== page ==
Many people still have the notion that Social Security will provide aa large portion of their retirement income. However, Social Security was designed to be a supplement to retirement savings, rather than a main source of income. To estimate what your Social Security benefits may be, obtain a Social Security Statement (SSS) from the Social Security Administration (SSA) online at www.ssa.gov. Or call 1-800-772-1213, and ask for Form SSA-7004, Request for Social Security Statement. By obtaining a copy of your statement, you can check for errors that might affect your payout later, learn the amount of your expected payout, and be able to plan for the amount of income you will need to supplement your desired lifestyle.

Since Social Security provides only a portion of needed income, many people rely on savings to make up the difference. And yet, according to the 2007 Retirement Confidence Survey conducted by the Employee Benefit Research Institute (EBRI, 2008), only 59% of workers ages 25–34 and 60% of those who are ages 35–44 have begun saving for retirement. When asked to estimate the total amount of savings accumulated thus far, the highest percentage of all age groups polled (49%) said their savings were less than $25,000. Only 31% of workers ages 25–34 felt confident about the likelihood of having enough financial resources to be comfortable during retirement, and that figure went down three points to 28% for those ages 35–44 (ASEC, 2008).

With the decline in popularity of traditional pensions and the uncertain future of Social Security, individuals are increasingly responsible for their own retirement funds, but according to these statistics, many have yet to take that important first step.

Taking the First Step

Starting a retirement savings plan can be a lot easier than you may think. In fact, the first step is to accept “free” money. This means taking full advantage of all of your employer’s benefits. This may include a traditional pension, also known as a defined benefit plan, that your employer contributes to on your behalf, which is then payable to you upon retirement.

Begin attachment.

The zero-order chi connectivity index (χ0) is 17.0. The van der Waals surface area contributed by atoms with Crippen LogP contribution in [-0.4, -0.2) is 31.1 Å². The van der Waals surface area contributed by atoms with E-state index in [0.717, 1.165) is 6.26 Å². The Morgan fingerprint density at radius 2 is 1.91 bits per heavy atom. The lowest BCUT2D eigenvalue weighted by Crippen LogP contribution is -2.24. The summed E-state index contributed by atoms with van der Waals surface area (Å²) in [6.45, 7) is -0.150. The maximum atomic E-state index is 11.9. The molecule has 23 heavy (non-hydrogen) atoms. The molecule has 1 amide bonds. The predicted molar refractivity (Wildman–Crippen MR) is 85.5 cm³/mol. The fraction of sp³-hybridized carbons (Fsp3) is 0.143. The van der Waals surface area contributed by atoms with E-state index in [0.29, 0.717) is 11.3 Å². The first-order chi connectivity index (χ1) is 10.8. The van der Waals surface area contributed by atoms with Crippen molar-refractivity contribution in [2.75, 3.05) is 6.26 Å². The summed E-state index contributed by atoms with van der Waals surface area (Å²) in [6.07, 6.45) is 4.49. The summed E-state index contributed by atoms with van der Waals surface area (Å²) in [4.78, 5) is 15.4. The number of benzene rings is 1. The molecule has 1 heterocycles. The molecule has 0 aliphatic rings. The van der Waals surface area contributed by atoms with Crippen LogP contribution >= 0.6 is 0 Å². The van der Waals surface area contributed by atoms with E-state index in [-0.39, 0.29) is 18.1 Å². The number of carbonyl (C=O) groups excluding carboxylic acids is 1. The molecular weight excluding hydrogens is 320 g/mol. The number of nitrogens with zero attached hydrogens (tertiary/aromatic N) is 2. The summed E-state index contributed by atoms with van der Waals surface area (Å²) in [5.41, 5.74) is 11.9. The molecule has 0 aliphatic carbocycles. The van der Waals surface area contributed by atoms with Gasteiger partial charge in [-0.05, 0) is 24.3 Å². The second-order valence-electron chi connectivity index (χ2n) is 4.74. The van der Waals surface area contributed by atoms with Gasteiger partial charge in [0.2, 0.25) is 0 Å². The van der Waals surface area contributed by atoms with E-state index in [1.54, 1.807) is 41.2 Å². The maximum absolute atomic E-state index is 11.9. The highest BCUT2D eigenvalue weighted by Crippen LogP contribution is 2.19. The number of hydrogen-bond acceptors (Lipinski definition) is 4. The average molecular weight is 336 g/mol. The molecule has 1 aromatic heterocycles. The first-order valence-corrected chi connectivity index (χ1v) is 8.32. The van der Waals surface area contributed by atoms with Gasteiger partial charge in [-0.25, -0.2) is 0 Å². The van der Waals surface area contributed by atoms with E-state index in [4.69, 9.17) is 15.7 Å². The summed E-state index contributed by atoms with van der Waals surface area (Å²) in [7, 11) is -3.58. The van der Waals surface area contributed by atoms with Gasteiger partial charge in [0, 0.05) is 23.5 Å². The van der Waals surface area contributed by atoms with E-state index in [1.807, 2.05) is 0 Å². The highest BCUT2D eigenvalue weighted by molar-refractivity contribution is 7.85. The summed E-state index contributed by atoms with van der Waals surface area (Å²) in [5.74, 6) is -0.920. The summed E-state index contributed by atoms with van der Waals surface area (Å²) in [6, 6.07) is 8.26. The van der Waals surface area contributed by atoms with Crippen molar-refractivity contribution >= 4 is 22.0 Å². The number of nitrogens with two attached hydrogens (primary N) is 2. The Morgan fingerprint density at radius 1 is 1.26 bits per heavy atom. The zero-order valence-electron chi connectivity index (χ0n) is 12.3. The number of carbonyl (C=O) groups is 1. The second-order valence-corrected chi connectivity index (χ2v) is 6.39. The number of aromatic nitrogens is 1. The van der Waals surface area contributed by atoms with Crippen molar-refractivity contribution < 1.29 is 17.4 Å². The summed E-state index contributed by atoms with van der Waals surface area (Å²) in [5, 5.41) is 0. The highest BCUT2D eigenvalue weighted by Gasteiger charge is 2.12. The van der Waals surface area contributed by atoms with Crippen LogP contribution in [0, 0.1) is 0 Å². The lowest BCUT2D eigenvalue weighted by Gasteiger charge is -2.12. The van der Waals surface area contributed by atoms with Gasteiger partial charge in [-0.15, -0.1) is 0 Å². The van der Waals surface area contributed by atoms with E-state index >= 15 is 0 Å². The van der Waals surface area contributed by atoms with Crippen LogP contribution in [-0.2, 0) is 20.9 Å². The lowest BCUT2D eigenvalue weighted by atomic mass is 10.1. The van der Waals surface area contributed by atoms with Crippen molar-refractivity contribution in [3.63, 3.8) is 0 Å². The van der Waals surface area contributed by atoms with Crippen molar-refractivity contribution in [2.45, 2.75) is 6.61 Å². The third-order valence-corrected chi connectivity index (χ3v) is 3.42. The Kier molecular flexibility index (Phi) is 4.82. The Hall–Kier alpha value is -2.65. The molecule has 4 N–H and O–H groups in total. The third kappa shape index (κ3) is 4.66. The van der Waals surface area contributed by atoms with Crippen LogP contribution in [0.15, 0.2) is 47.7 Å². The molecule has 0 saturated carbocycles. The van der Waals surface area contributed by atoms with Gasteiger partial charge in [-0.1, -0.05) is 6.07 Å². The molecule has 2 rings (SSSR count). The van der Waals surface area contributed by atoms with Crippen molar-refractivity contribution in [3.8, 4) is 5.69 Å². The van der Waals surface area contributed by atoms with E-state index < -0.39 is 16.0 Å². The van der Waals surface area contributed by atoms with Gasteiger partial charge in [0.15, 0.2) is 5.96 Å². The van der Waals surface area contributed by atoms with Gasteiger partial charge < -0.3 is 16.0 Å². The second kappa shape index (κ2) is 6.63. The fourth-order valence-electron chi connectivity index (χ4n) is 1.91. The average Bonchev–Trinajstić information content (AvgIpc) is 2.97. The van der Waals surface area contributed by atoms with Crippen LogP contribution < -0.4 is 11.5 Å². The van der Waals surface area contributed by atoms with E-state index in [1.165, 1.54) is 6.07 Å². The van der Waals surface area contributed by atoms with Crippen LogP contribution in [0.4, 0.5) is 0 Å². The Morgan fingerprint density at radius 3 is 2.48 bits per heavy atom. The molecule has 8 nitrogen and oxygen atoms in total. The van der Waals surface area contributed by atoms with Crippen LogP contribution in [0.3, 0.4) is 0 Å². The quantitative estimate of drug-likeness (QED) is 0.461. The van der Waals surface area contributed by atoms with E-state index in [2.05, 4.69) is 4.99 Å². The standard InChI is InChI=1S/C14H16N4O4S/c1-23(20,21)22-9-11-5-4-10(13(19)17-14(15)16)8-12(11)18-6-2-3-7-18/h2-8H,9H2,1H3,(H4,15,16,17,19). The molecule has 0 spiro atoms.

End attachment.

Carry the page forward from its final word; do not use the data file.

These days, a more common benefit option is a defined contribution plan, such as a 401(k). Like some employers, yours may match your contributions up to a certain percentage of your salary. That’s free money increasing your principal that did not come out of your pay-check, but first you have to take some initiative. In order to fully benefit from the matching contribution, you must make contributions. 401(k) contributions may be deduct-ed from your paycheck before taxes, and they have the potential to grow tax deferred.

Because money is deducted from your gross pay, you may find that your contributions have a relatively small impact on net income and can be of great benefit to your overall nest egg. For example, saving $5,000 today, over a period of 15 years, at a hypothetical 5% rate of return, could amount to over $10,569 in addition-al savings income (ASEC, 2005).

Individual Retirement Accounts

Since retirement could require 75–90% of your current income, many people are contributing to Individual Retirement Accounts (IRAs) in addition to employer-sponsored plans. Traditional and Roth IRAs allow for annual contributions of $5,000 for 2008. In addition, for those age 50 and older, annual “catch up” contributions of $1,000 are allowed in 2008. Funds in both accounts will be subject to a 10% federal income tax penalty if distributions are taken before age 591⁄2; however, certain exceptions may apply.

Depending on your income and participation in an employer-sponsored plan, contributions to a traditional IRA may be tax deductible, and earn-ins grow tax deferred. Contributions to a Roth IRA are made after taxes, but they are tax exempt when you withdraw in retirement, provided you are age 591⁄2 or older and have owned the account for at least five years. Taking the opportunity to save as much as you can afford each year could have a favorable and significant impact on your ability to reach your retirement goals.

The outlook for retirement is rapidly changing as more and more people anticipate and prepare for active and adventurous lifestyles. Taking time now to set life goals and implement the steps necessary to reach them will greatly enhance your chances of “rockin’ on” when that happy day finally arrives.

Transferring Credit Card Balances

If you have run up a large bill on a credit card that charges a high annual percentage rate, it may make sense to transfer the balance to another card that offers a lower rate.

But before you agree to move existing debt to a card that promises a very low APR on balance transfers, read the fine print. Even if you are offered a great initial rate on a transfer, it may only last for a short time. If you have a debt you are unlikely to pay off within the introductory period, you may be better off opting for a card that offers a slightly higher rate that does not expire. Watch out, too, for annual, late, and over-the-limit fees, as well as high rates on new purchases.